There is a lot more, it is seen in the part “The company’s methods for identifying gunshots aren’t always guided solely by the technology. ShotSpotter employees can, and often do, change the source of sounds picked up by its sensors after listening to audio recordings, introducing the possibility of human bias into the gunshot detection algorithm. Employees can and do modify the location or number of shots fired at the request of police, according to court records. And in the past, city dispatchers or police themselves could also make some of these changes”, so what were the raw collections, what was the distance to the event and what are the specifics of the so called “noiseless security video”, there are a truckload of issues and that is why verification is essential. This is all before we get to “an Associated Press investigation, based on a review of thousands of internal documents, emails, presentations and confidential contracts, along with interviews with dozens of public defenders in communities where ShotSpotter has been deployed, has identified a number of serious flaws in using ShotSpotter as evidentiary support for prosecutors”, it is merely the top of the iceberg, when we consider “classify 14 million sounds in its proprietary database as gunshots or something else”, you think this is trivial, but it is not. You see, this is in part the evidence, 14,000,000 sounds seems impressive, but it is not. You see there are an estimated 72 million handguns in existence, I have no included rifles and other two handed weapons, and if the database of sounds includes mufflers and tire blowouts, that lit is rather slim compared to what is out there. I can see close to half a dozen issues straight of the hockey-stick and whilst people are considering where the puck is (in Pittsburg they call it a biscuit).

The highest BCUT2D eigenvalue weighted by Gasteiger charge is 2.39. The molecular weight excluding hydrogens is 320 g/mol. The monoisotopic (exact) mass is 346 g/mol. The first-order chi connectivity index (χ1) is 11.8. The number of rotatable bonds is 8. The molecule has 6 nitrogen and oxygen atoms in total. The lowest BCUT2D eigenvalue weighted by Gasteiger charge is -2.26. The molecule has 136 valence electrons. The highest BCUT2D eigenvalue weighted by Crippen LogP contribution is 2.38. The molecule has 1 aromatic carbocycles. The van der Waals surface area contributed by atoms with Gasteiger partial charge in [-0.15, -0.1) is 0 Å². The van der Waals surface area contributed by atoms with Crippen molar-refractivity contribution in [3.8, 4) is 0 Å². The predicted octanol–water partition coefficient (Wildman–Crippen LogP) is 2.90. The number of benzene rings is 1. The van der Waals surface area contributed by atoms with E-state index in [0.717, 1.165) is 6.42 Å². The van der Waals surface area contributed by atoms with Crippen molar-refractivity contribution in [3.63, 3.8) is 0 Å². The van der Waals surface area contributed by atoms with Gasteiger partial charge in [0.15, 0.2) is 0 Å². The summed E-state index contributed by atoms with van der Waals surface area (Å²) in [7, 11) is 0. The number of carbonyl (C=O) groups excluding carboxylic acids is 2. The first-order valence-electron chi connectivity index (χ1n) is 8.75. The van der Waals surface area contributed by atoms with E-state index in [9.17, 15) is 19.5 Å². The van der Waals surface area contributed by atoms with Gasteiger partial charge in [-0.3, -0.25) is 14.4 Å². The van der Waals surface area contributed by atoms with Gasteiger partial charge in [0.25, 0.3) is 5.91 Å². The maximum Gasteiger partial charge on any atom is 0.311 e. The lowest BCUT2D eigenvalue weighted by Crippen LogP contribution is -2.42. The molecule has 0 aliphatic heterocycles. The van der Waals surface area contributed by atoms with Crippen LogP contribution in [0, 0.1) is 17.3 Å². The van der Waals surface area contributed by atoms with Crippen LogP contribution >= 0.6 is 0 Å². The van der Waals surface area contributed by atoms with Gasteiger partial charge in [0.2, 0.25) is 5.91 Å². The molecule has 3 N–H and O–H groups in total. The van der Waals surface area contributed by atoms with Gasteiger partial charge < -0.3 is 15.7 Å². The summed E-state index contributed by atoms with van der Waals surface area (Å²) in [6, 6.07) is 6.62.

So why the hockey reference? The puck moves fast, really fast and plenty of people watching the game lose sight of it in a match, this is no different. Two sources, not connected and well over 50% unverified, how could this man be found guilty? I also have some serious questions for the judge there, but I wonder if it was on his plate, it was on the plate of the prosecutor and as I personally see it, that evidence had no case in court, except perhaps a court officiated by the Marx brothers.
SZo when we get to the end and we see “ShotSpotter CEO Ralph Clark declined to discuss specifics about their use of artificial intelligence, saying it’s “not really relevant.”” Someone needs to take that horse and coach it to the side of the road, what some call AI, is merely machine learning, optionally deeper learning and it makes all the difference. With the amount of human interference (interaction) on the track from the microphone to the court room, those relying on AI are hoping to avoid the setting of bias and programming error, even source comparison errors. I reckon this Ralph Clark is on a slippery slope and with Michael Williams now on the stage where he can claim damages, a decent 8 or 9 figure damage, the 200 cases might represent a massive payout from the Government making the rules of evidence a clear debating point for whomever takes this to the next level and when the government loses a second or third trial it will be up to the Ralph Clark’s of the world to set up a defence perimeter, but I reckon it needs to be a lot more than “a secret algorithm” because at that stage such a defence will not hold water, not by a long shot. It would also help by not hiding behind AI when it cannot be AI, but that is merely a personal observation.